Health Policy and Health Services Research
Background: The most important risk factor for HCV infection is past or current injection drug use with 60% of new HCV infections occurring in persons who report injection drug use within the past 6 months. Hepatitis C is most often acquired percutaneously in comparison with other blood borne pathogens such as Hepatitis B, HIV and Syphilis but coinfection is also likely to occur because of sexual practices associated with injection drug use. We sought to describe the self-reported knowledge of screening for Hepatitis C and other related infections in a population of subjects attending the emergency department in an area that is seeing increasing opioid overdoses.
Methods: Academic associates in the emergency department enrolled a convenience sample of adult, non-critical and non-pregnant patients and asked them to complete a computerized survey of their awareness of their own personal screening history for a variety of conditions. The survey was presented in a branched logic fashion so that subjects were only queried about conditions for which they were considered at risk based on self -reported characteristics and United States Preventative Services Task Force Guidelines. Conditions assessed included Hepatitis B, Syphilis, hyperlipidemia, various cancers, aortic aneurysm, osteoporosis, and gonorrhea/chlamydia.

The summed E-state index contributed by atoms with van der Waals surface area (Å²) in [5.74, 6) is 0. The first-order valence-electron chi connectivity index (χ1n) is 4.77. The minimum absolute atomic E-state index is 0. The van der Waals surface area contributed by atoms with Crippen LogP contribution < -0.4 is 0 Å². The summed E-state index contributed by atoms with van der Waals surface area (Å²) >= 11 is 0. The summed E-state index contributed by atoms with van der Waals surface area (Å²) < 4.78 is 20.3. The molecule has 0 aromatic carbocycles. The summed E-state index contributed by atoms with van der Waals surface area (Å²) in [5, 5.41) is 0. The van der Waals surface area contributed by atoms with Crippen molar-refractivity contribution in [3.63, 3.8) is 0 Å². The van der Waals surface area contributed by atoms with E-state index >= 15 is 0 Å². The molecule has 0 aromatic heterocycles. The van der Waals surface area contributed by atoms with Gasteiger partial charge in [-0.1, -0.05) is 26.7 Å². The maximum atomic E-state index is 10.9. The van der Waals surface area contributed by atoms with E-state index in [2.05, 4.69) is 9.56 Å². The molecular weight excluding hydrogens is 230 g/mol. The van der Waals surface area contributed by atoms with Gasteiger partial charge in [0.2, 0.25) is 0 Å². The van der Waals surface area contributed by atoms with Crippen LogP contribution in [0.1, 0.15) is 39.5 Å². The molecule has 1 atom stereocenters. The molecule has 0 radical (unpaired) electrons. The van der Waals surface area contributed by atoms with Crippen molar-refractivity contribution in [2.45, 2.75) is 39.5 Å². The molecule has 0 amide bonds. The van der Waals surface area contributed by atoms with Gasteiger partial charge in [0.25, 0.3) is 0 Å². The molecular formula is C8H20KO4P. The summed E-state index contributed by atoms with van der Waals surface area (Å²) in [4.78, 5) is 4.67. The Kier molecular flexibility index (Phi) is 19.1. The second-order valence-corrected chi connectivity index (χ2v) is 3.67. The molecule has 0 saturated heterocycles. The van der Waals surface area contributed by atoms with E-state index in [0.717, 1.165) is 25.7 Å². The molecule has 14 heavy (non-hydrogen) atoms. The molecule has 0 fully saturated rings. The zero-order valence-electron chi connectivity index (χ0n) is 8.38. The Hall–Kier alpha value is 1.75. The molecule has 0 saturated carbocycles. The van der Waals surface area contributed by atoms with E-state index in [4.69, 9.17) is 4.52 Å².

Results: We enrolled 1746 subjects of which 1735 completed the survey. Of these 53% were female and the mean age was 46 (±18), 74% white. Of the 1735 subjects, 523 were determined to be at risk for Hepatitis C. Of those at risk, 243 (46%) reported an awareness of having been screened and 7% reported being positive for Hepatitis C. In contrast, 258 reported having been screened for HIV of whom just 5 (2%) were positive.
Conclusion: The emergency department represents an opportunity to screen potentially at risk adults for a myriad of diseases including Hepatitis C and HIV. Screening for Hepatitis C may be an opportunity to also screen for injection drug use in a less confrontational manner and to offer the opportunity to refer for treatment and to recommend methods to reduce disease transmission.